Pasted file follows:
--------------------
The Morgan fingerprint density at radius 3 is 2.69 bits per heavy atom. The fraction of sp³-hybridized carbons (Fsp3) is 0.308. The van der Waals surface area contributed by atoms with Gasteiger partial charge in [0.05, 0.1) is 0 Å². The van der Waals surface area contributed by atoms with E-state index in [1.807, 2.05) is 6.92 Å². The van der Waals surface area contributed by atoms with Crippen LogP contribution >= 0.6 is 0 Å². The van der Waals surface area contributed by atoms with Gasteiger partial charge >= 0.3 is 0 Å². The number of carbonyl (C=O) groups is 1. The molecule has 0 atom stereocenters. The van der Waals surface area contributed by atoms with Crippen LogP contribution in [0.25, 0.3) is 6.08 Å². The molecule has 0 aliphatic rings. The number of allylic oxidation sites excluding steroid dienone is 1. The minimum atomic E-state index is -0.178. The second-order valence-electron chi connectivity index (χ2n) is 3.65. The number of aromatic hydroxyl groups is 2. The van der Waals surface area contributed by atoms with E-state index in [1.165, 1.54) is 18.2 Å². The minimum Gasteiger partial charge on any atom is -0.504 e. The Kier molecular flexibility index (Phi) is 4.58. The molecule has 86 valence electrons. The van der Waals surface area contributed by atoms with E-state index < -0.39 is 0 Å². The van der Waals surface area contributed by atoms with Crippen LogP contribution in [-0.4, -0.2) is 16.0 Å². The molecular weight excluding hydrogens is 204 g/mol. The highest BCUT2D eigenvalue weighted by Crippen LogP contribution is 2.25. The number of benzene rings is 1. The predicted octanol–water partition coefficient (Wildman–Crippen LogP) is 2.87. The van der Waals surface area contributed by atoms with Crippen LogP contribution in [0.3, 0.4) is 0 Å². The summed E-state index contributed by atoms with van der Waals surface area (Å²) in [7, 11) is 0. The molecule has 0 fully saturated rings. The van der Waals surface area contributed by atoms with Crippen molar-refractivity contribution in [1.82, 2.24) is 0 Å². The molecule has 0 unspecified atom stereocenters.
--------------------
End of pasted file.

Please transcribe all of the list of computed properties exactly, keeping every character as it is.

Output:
The Morgan fingerprint density at radius 3 is 2.69 bits per heavy atom. The fraction of sp³-hybridized carbons (Fsp3) is 0.308. The van der Waals surface area contributed by atoms with Gasteiger partial charge in [0.05, 0.1) is 0 Å². The van der Waals surface area contributed by atoms with E-state index in [1.807, 2.05) is 6.92 Å². The van der Waals surface area contributed by atoms with Crippen LogP contribution >= 0.6 is 0 Å². The van der Waals surface area contributed by atoms with Gasteiger partial charge >= 0.3 is 0 Å². The number of carbonyl (C=O) groups is 1. The molecule has 0 atom stereocenters. The van der Waals surface area contributed by atoms with Crippen LogP contribution in [0.25, 0.3) is 6.08 Å². The molecule has 0 aliphatic rings. The number of allylic oxidation sites excluding steroid dienone is 1. The minimum atomic E-state index is -0.178. The second-order valence-electron chi connectivity index (χ2n) is 3.65. The number of aromatic hydroxyl groups is 2. The van der Waals surface area contributed by atoms with E-state index in [1.165, 1.54) is 18.2 Å². The minimum Gasteiger partial charge on any atom is -0.504 e. The Kier molecular flexibility index (Phi) is 4.58. The molecule has 86 valence electrons. The van der Waals surface area contributed by atoms with E-state index < -0.39 is 0 Å². The van der Waals surface area contributed by atoms with Crippen LogP contribution in [-0.4, -0.2) is 16.0 Å². The molecular weight excluding hydrogens is 204 g/mol. The highest BCUT2D eigenvalue weighted by Crippen LogP contribution is 2.25. The number of benzene rings is 1. The predicted octanol–water partition coefficient (Wildman–Crippen LogP) is 2.87. The van der Waals surface area contributed by atoms with Crippen LogP contribution in [0.3, 0.4) is 0 Å². The summed E-state index contributed by atoms with van der Waals surface area (Å²) in [7, 11) is 0. The molecule has 0 fully saturated rings. The van der Waals surface area contributed by atoms with Crippen molar-refractivity contribution in [1.82, 2.24) is 0 Å². The molecule has 0 unspecified atom stereocenters.